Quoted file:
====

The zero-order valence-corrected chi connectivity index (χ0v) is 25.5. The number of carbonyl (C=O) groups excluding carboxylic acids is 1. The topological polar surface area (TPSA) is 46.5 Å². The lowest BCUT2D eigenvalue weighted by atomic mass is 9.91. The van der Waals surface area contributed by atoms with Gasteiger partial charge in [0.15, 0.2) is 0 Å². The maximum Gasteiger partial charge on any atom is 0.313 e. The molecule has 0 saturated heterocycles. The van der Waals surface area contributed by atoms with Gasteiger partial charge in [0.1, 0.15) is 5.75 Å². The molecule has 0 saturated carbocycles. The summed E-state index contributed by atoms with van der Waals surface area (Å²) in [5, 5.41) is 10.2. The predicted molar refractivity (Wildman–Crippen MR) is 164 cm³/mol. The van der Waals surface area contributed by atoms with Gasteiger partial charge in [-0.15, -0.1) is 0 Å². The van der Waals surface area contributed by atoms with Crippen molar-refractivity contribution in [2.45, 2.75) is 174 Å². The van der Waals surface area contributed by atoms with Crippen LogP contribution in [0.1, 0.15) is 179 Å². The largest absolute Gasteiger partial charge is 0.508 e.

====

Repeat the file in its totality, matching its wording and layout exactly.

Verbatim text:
The zero-order valence-corrected chi connectivity index (χ0v) is 25.5. The number of carbonyl (C=O) groups excluding carboxylic acids is 1. The topological polar surface area (TPSA) is 46.5 Å². The lowest BCUT2D eigenvalue weighted by atomic mass is 9.91. The van der Waals surface area contributed by atoms with Gasteiger partial charge in [0.15, 0.2) is 0 Å². The maximum Gasteiger partial charge on any atom is 0.313 e. The molecule has 0 saturated heterocycles. The van der Waals surface area contributed by atoms with Gasteiger partial charge in [0.1, 0.15) is 5.75 Å². The molecule has 0 saturated carbocycles. The summed E-state index contributed by atoms with van der Waals surface area (Å²) in [5, 5.41) is 10.2. The predicted molar refractivity (Wildman–Crippen MR) is 164 cm³/mol. The van der Waals surface area contributed by atoms with Gasteiger partial charge in [-0.15, -0.1) is 0 Å². The van der Waals surface area contributed by atoms with Crippen molar-refractivity contribution in [2.45, 2.75) is 174 Å². The van der Waals surface area contributed by atoms with Crippen LogP contribution in [0.1, 0.15) is 179 Å². The largest absolute Gasteiger partial charge is 0.508 e.